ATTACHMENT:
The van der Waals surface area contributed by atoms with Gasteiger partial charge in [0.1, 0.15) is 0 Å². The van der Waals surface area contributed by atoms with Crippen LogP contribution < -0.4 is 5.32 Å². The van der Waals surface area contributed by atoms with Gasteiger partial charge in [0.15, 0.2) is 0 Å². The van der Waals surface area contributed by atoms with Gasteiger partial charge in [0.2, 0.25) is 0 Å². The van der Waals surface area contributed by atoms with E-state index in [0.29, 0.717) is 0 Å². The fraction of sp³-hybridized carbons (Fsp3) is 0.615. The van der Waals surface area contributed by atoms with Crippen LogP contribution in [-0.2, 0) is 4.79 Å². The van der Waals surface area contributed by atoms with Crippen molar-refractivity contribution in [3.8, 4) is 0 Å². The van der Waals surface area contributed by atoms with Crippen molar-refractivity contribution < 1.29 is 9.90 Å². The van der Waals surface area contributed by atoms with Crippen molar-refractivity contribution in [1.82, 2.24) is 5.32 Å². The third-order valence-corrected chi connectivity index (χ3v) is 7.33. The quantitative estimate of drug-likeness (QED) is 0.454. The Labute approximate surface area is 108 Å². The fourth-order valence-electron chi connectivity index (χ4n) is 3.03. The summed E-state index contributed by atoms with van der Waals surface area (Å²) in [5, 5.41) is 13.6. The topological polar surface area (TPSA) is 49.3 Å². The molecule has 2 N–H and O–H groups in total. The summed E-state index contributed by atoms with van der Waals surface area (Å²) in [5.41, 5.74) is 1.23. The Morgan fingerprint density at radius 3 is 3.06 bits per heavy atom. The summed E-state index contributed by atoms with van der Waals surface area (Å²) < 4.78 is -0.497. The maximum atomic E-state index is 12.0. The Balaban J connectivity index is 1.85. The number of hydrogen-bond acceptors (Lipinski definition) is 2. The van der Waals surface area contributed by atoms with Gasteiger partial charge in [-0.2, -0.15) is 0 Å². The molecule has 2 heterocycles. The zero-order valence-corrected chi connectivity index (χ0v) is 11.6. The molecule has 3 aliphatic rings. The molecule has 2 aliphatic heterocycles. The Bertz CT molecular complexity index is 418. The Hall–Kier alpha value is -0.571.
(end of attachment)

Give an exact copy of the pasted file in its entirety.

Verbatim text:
The van der Waals surface area contributed by atoms with Gasteiger partial charge in [0.1, 0.15) is 0 Å². The van der Waals surface area contributed by atoms with Crippen LogP contribution < -0.4 is 5.32 Å². The van der Waals surface area contributed by atoms with Gasteiger partial charge in [0.15, 0.2) is 0 Å². The van der Waals surface area contributed by atoms with Gasteiger partial charge in [0.2, 0.25) is 0 Å². The van der Waals surface area contributed by atoms with E-state index in [0.29, 0.717) is 0 Å². The fraction of sp³-hybridized carbons (Fsp3) is 0.615. The van der Waals surface area contributed by atoms with Crippen LogP contribution in [-0.2, 0) is 4.79 Å². The van der Waals surface area contributed by atoms with Crippen molar-refractivity contribution in [3.8, 4) is 0 Å². The van der Waals surface area contributed by atoms with Crippen molar-refractivity contribution < 1.29 is 9.90 Å². The van der Waals surface area contributed by atoms with Crippen molar-refractivity contribution in [1.82, 2.24) is 5.32 Å². The third-order valence-corrected chi connectivity index (χ3v) is 7.33. The quantitative estimate of drug-likeness (QED) is 0.454. The Labute approximate surface area is 108 Å². The fourth-order valence-electron chi connectivity index (χ4n) is 3.03. The summed E-state index contributed by atoms with van der Waals surface area (Å²) in [5, 5.41) is 13.6. The topological polar surface area (TPSA) is 49.3 Å². The molecule has 2 N–H and O–H groups in total. The summed E-state index contributed by atoms with van der Waals surface area (Å²) in [5.41, 5.74) is 1.23. The Morgan fingerprint density at radius 3 is 3.06 bits per heavy atom. The summed E-state index contributed by atoms with van der Waals surface area (Å²) < 4.78 is -0.497. The maximum atomic E-state index is 12.0. The Balaban J connectivity index is 1.85. The number of hydrogen-bond acceptors (Lipinski definition) is 2. The van der Waals surface area contributed by atoms with Gasteiger partial charge in [-0.2, -0.15) is 0 Å². The molecule has 2 heterocycles. The zero-order valence-corrected chi connectivity index (χ0v) is 11.6. The molecule has 3 aliphatic rings. The molecule has 2 aliphatic heterocycles. The Bertz CT molecular complexity index is 418. The Hall–Kier alpha value is -0.571.